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Farm stress, suicide prevention discussed at Farm Bureau workshop

Farm Bureau members from across Virginia got a better sense of the financial, physical, familial and emotional stressors that can contribute to a higher risk of suicide among farming and rural communities at Virginia Farm Bureau Federation’s annual convention.

The event opened Nov. 30 in Williamsburg.

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Mental health experts discussed exacerbating factors and warning signs of suicide, along with intervention methods and how to access regional resources at a workshop titled “Farm Stress: Helping Your Neighbors and Community Connect to Resources.”

Nicole Gore, a suicide prevention coordinator with the Virginia Department of Behavioral Health and Developmental Services, said the state’s community service boards are an ideal starting place for those with mental health challenges to seek help, no matter their income level or insurance status. Neighbors and loved ones often can intervene before a crisis arises.

“The three things that you can do—recognize some of the basic warning signs, be comfortable asking the question, and then be able to connect them to resources,” Gore said.

Kristie Jones is director of adult behavioral health services for the Cumberland Mountain Community Services Board in Southwest Virginia. She said farm stress, in particular, can be unrelenting.

“Your work and life are in the same place, so how do you find the balance there?” she asked the audience.

Jones reported that farmers are 1.5 times more likely to die by suicide compared to the overall U.S. population. Warning signs of a mental health crisis include deterioration of physical well-being, emotional turmoil, drastic personality change, social isolation, farm neglect or increased accidents.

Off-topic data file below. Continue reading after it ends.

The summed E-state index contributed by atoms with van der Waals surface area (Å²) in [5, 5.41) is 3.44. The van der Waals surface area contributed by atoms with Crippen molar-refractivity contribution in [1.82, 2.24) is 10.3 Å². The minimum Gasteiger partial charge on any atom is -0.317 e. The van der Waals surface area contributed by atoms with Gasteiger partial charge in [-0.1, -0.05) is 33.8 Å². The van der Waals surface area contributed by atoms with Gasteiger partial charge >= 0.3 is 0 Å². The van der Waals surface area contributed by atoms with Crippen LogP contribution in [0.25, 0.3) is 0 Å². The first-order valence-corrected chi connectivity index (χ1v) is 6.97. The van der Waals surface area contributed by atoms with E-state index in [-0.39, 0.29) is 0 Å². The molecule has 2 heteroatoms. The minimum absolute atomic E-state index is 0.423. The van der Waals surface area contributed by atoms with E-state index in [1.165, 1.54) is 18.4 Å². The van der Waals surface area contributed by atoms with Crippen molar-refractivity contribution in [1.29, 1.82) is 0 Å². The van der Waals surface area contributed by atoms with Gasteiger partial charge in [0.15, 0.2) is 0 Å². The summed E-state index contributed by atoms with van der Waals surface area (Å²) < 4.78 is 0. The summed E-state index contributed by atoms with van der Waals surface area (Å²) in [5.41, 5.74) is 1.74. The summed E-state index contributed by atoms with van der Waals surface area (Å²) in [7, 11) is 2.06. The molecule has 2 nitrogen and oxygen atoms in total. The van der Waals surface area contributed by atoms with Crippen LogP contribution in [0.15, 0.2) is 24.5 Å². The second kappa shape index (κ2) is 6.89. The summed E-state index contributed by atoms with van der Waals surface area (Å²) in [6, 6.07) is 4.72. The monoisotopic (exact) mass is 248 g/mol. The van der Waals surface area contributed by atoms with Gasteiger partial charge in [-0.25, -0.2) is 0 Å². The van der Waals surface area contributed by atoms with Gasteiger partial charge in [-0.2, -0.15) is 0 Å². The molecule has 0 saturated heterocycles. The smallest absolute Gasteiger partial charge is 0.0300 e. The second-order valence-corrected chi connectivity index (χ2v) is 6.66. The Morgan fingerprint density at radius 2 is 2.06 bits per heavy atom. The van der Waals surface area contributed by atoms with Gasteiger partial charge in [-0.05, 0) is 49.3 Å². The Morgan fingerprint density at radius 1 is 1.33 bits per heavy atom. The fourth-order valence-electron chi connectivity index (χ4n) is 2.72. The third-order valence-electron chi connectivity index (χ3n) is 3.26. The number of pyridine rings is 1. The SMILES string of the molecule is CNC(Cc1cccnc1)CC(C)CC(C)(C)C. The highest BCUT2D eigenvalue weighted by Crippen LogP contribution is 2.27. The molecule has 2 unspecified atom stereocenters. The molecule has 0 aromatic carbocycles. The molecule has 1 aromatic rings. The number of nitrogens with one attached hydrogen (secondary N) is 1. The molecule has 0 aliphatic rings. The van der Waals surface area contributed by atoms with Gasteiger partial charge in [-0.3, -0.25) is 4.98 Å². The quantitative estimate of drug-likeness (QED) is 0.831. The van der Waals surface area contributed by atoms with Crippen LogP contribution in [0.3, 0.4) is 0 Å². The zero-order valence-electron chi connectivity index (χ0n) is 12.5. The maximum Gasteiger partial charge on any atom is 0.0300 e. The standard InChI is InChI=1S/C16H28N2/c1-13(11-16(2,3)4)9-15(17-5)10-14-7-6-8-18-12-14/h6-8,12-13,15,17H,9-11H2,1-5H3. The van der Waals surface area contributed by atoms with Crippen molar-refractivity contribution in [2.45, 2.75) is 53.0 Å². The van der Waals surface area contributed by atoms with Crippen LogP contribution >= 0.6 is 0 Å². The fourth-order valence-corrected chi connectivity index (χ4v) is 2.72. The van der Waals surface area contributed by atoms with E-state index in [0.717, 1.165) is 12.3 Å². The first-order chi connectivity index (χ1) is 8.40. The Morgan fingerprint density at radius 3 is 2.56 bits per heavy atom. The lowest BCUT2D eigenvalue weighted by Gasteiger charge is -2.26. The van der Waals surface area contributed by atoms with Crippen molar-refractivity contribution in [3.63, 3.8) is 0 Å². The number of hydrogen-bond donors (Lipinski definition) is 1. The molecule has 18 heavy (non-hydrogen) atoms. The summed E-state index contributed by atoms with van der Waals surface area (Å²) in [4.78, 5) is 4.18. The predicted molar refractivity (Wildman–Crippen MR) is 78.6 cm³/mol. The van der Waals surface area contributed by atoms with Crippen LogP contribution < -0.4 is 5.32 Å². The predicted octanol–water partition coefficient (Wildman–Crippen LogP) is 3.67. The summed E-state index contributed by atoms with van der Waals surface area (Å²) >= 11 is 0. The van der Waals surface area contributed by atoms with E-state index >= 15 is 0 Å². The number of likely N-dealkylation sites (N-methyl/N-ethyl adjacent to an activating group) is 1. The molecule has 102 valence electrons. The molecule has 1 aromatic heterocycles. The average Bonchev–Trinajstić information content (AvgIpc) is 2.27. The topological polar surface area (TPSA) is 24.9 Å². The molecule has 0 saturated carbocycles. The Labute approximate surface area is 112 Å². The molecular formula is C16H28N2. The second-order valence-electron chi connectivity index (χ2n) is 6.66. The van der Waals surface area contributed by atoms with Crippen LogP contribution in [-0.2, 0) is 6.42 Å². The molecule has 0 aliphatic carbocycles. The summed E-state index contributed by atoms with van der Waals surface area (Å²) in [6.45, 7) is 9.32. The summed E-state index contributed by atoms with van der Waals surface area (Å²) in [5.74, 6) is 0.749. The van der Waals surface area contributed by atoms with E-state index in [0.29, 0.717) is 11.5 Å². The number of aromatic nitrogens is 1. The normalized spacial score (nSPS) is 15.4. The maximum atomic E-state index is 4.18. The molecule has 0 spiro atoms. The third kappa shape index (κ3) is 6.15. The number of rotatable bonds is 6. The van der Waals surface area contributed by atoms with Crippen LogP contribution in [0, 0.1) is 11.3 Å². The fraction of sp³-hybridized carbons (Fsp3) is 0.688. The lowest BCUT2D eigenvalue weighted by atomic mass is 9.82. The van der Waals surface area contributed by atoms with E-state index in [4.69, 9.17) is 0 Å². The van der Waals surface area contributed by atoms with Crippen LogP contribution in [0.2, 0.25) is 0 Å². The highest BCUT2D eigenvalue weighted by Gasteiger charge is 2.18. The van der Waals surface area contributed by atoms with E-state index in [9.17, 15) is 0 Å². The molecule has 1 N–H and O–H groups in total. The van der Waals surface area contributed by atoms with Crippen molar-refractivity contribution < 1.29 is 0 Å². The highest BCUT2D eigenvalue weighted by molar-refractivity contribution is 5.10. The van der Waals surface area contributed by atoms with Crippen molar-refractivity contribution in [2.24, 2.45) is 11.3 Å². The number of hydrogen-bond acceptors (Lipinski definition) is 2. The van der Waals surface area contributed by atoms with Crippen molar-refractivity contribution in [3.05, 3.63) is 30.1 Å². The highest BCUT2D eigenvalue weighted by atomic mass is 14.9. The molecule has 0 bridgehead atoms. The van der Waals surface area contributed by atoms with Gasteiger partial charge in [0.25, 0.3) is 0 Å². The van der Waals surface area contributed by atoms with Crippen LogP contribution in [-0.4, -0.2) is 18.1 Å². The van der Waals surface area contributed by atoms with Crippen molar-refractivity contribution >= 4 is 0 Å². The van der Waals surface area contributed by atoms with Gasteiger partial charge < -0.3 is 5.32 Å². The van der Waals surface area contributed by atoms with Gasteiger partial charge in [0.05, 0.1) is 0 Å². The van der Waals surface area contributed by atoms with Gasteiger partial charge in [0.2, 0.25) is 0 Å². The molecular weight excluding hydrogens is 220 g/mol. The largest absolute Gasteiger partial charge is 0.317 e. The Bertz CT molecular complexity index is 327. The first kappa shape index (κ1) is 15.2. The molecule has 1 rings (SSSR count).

“When you talk to them about your concerns, it opens the door for people to feel as though someone is there to listen, support, help or allow them the opportunity to talk about what is going on in their lives,” Jones said. “So, if you notice some of those warning signs, talk about it—‘I notice you seem tired lately,’ or ‘I noticed you stopped coming to the meetings.’ Be there to listen, and take it to the next step. Ask if they’re thinking about suicide.”

Gore reiterated that conversational skills are at the crux of suicide prevention.

“Ask them what brought them to this point, and how often they have felt this way,” she said.

In addition to community service boards, Jones said, faith leaders, support groups, friends and family, or primary care providers can connect those in crisis with appropriate services.

Workshop organizer Dana Fisher is chair of the VFBF Farm Safety Advisory Committee.

“This issue has existed for a long time, and we are becoming more aware of it,” Fisher said. “We hope to continue to bring more mental health awareness trainings to other Farm Bureau events, and get more folks involved.”


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